4-Wire vs. 5-Wire Resistive Touchscreens

4-Wire vs. 5-Wire Resistive Touchscreens

Kevin Jörgensen

In the world of resistive touchscreen technology, the choice between 4-wire and 5-wire resistive touchscreens is an important one. Both types serve various purposes in electronic devices, but they differ in construction, functionality, and suitability for specific tasks. 

While 4-wire touchscreens are cost-effective and suitable for simple applications, 5-wire touchscreens offer superior durability and accuracy, making them better for more intense use. Therefore, the choice for either depends on project-specific requirements. 

The article below offers a thorough comparison of 4-wire versus 5-wire resistive touchscreens, highlighting their strengths, weaknesses, and ideal applications.


Before we discuss how these touchscreens are different, it’s important to know how they’re similar in many ways. 

Basic Design

A resistive touchscreen (both 4-wire and 5-wire) consists of four layers. It has two primary layers: a stable bottom layer made out of glass and a flexible top layer made out of Polyethylene (PET). The top side of the bottom glass layer and the underside of the top PET layer are then coated with a metal compound called Indium Tin Oxide (ITO). 

On top of the resistive coating of the glass side, spacer dots are placed to prevent the ITO layers from touching each other and initiating a false touch. When the top layer is pressed down, it touches the bottom layer which allows the touchscreen to register a touch. 


Because of their basic design and the way they measure touch, which we’ll explain more later on, both 4-wire and 5-wire panels aren’t that suitable for multi-touch applications. Currently, there are some ways to implement 2-touch with 5-wire panels, which allows for zoom and pinch functionality, but that’s the maximum extent. For multi-touch purposes, capacitive touchscreens are more common. 


Even though their basic principles are similar, there are some clear differences between the two technologies as well. 


The first difference between these resistive touchscreens is how many wires they use, which influences other factors as well. 

4-wire touchscreens are the simplest resistive touchscreens. They have two wires connected to the left side of the top PET layer and two wires on the right side. The bottom glass layer has two wires on the bottom side and two wires on the upper side. The 4 wires are referred to as X+ (left), X- (right), Y+ (top), and Y- (bottom). A uniform, unidirectional voltage gradient is then applied to the ITO layer of the top sheet.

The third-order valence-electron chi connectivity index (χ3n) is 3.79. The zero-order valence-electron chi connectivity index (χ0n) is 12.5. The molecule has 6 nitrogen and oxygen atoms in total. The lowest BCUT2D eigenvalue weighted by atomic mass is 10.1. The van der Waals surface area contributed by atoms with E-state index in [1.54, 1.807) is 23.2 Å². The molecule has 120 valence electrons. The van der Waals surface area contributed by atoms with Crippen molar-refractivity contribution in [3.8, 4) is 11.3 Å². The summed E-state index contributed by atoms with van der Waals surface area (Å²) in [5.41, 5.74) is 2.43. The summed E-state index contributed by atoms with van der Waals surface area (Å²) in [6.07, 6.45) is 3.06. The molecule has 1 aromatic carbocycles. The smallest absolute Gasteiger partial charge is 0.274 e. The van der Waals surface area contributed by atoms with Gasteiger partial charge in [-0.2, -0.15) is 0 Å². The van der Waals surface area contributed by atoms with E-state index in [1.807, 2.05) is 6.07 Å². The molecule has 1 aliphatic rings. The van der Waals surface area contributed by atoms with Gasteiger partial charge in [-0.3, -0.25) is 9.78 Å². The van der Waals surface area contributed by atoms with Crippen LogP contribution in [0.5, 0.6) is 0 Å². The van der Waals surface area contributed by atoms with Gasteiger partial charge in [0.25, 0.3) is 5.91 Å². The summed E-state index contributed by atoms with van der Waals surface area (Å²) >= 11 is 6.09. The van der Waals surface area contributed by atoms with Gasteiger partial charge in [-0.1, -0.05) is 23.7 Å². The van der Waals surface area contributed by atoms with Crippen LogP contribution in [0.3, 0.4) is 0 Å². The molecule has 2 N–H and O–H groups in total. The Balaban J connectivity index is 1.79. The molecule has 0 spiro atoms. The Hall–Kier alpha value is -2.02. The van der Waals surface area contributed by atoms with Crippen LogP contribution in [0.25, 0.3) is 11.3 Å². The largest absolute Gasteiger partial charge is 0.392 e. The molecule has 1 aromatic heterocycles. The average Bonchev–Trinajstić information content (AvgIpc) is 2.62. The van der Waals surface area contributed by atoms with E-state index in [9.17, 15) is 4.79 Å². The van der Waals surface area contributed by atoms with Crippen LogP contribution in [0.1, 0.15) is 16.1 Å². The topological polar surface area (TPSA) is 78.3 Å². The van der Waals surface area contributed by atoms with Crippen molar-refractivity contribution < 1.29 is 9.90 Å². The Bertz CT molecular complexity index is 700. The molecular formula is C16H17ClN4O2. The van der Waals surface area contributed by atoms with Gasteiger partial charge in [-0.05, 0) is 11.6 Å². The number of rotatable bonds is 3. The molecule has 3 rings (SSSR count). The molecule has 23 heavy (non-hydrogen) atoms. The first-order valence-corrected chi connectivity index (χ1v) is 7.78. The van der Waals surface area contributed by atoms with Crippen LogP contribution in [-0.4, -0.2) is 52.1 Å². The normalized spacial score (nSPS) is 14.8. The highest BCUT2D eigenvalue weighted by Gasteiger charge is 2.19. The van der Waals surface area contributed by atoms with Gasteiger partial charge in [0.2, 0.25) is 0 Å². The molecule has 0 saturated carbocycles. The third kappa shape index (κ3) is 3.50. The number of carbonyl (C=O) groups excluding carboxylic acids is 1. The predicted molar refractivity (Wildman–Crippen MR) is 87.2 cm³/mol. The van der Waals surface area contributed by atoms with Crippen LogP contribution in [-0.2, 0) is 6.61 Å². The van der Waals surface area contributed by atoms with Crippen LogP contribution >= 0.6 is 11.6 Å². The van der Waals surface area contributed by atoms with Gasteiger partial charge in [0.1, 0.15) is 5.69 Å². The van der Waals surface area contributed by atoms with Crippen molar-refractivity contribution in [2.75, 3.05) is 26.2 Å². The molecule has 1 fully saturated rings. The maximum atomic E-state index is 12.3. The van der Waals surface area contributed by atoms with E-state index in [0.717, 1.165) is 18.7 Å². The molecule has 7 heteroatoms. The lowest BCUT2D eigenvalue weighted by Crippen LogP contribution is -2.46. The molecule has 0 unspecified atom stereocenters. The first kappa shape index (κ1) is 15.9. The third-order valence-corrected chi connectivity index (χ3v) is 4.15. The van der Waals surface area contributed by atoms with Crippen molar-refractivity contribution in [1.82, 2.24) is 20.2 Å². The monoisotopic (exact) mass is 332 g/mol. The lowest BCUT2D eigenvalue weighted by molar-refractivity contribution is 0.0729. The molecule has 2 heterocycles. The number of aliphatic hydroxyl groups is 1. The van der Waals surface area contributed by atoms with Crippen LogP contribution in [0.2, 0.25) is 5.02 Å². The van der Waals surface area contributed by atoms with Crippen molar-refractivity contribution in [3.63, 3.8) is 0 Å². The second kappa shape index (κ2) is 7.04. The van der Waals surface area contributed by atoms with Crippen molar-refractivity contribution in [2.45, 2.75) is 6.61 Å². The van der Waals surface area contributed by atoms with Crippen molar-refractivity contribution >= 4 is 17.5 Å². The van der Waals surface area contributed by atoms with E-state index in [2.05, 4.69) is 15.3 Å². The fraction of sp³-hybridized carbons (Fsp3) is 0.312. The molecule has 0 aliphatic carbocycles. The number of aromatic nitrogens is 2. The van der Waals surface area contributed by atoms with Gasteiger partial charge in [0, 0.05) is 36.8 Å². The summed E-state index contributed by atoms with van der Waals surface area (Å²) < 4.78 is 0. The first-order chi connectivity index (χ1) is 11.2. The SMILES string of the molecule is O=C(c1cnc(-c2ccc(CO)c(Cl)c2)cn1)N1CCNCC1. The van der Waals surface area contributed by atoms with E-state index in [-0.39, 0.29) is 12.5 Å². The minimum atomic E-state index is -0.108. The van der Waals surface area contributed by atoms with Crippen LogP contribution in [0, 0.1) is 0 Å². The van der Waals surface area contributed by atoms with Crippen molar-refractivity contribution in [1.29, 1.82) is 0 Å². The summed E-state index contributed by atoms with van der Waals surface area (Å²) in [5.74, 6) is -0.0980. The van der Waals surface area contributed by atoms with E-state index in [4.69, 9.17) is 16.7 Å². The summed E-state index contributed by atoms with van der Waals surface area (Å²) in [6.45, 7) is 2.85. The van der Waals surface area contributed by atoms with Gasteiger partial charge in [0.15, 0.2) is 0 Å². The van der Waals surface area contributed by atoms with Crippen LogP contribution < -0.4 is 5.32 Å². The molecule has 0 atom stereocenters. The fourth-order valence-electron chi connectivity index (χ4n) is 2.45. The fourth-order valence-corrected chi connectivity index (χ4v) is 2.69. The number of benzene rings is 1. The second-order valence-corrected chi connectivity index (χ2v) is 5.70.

As an example, the voltage gradient looks like this on the top layer: 5V is applied to the left wire (X+) and 0V is applied to the right wire (X-). When the top and bottom layers touch, the exact middle would give a voltage reading of 2.5V. In this case, the system would identify that the x-coordinate is in the exact middle of the screen.  The same is then done for the y-coordinate (using Y+ and Y-). This voltage application sequence can also be reversed depending on the system. 

5-wire touchscreens are different in that they have four wires along the perimeter of the bottom layer that are connected by electrodes at the corners, whereas a fifth wire runs along one side of the top layer. This means both the x- and y-coordinate are measured at the bottom layer. 

In terms of user experience, these systems aren’t operated any differently. However, the different mechanisms do mean other differences are noticeable between the two systems. 

Durability & Accuracy

One of the common problems of 4-wire touchscreens is that sustained usage wears down the top ITO layer. This means the 4-wire touchscreens wear out more easily over time and also result in decreased performance of the touchscreen. 

Because 5-wire touchscreens only measure the coordinates of the touch at the bottom panel, they don’t have this problem and therefore have an advantage in terms of durability and long-term accuracy. 

However, it must be noted that the mechanical and environmental durability of the ITO layers has improved significantly in the past years. This does mean the difference between these touchscreens isn’t as substantial as it used to be. 


Given the difference in technology and performance, there’s also a price difference. 4-wire touchscreens are commonly known as the most cost-efficient option. On the other hand, 5-wire touchscreens cost more but this does result in longer durability and more reliable performance. 

Which Touchscreen Is Better?

Which touchscreen better suits your needs depends on your requirements.

First of all, 4-wire touchscreens are more cost-effective and oftentimes easier to integrate into electronic systems. However, they’re more susceptible to wear and tear and won’t last as long as their counterparts. For this reason, 4-wire touchscreens are ideal for use in lower-end consumer electronics as well as simple POS terminals, kiosks, and information terminals.

5-wire touchscreens are more costly to implement but do provide longer-lasting durability and accuracy. For this reason, their longevity ensures more accurate input throughout the years. 

It must be noted that these days resistive (either 4-wire or 5-wire) touchscreens aren’t the norm. Rather, capacitive touchscreens are more commonly used because they offer a range of advantages that resistive touchscreens lack including multi-touch functionality, lower wear and tear, and better responsiveness. 

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